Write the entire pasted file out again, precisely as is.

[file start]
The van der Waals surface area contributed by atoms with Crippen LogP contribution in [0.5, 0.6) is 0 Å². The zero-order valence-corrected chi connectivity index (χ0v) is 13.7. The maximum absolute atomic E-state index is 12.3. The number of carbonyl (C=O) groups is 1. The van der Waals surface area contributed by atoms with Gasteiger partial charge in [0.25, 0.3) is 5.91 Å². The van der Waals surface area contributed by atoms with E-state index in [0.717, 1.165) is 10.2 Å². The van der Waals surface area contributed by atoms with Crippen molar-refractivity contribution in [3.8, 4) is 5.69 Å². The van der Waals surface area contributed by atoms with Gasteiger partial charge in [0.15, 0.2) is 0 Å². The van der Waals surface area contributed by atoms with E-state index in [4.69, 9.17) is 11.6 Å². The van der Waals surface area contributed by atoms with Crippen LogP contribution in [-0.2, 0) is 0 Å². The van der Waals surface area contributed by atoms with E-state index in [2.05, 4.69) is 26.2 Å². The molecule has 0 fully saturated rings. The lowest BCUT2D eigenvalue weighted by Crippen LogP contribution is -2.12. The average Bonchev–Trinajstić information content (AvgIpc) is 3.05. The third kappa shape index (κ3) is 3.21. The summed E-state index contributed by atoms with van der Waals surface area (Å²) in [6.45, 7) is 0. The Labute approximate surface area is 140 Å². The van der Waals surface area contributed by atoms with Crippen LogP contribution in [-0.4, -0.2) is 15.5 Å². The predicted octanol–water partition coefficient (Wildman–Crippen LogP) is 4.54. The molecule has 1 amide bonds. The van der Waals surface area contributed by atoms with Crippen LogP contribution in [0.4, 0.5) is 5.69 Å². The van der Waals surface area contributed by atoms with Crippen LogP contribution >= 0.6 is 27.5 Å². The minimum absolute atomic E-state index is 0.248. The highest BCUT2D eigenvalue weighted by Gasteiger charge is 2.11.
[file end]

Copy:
The van der Waals surface area contributed by atoms with Crippen LogP contribution in [0.5, 0.6) is 0 Å². The zero-order valence-corrected chi connectivity index (χ0v) is 13.7. The maximum absolute atomic E-state index is 12.3. The number of carbonyl (C=O) groups is 1. The van der Waals surface area contributed by atoms with Gasteiger partial charge in [0.25, 0.3) is 5.91 Å². The van der Waals surface area contributed by atoms with E-state index in [0.717, 1.165) is 10.2 Å². The van der Waals surface area contributed by atoms with Crippen molar-refractivity contribution in [3.8, 4) is 5.69 Å². The van der Waals surface area contributed by atoms with Gasteiger partial charge in [0.15, 0.2) is 0 Å². The van der Waals surface area contributed by atoms with E-state index in [4.69, 9.17) is 11.6 Å². The van der Waals surface area contributed by atoms with Crippen LogP contribution in [-0.2, 0) is 0 Å². The van der Waals surface area contributed by atoms with E-state index in [2.05, 4.69) is 26.2 Å². The molecule has 0 fully saturated rings. The lowest BCUT2D eigenvalue weighted by Crippen LogP contribution is -2.12. The average Bonchev–Trinajstić information content (AvgIpc) is 3.05. The third kappa shape index (κ3) is 3.21. The summed E-state index contributed by atoms with van der Waals surface area (Å²) in [6.45, 7) is 0. The Labute approximate surface area is 140 Å². The van der Waals surface area contributed by atoms with Crippen LogP contribution in [-0.4, -0.2) is 15.5 Å². The predicted octanol–water partition coefficient (Wildman–Crippen LogP) is 4.54. The molecule has 1 amide bonds. The van der Waals surface area contributed by atoms with Crippen LogP contribution in [0.4, 0.5) is 5.69 Å². The van der Waals surface area contributed by atoms with Crippen LogP contribution >= 0.6 is 27.5 Å². The minimum absolute atomic E-state index is 0.248. The highest BCUT2D eigenvalue weighted by Gasteiger charge is 2.11.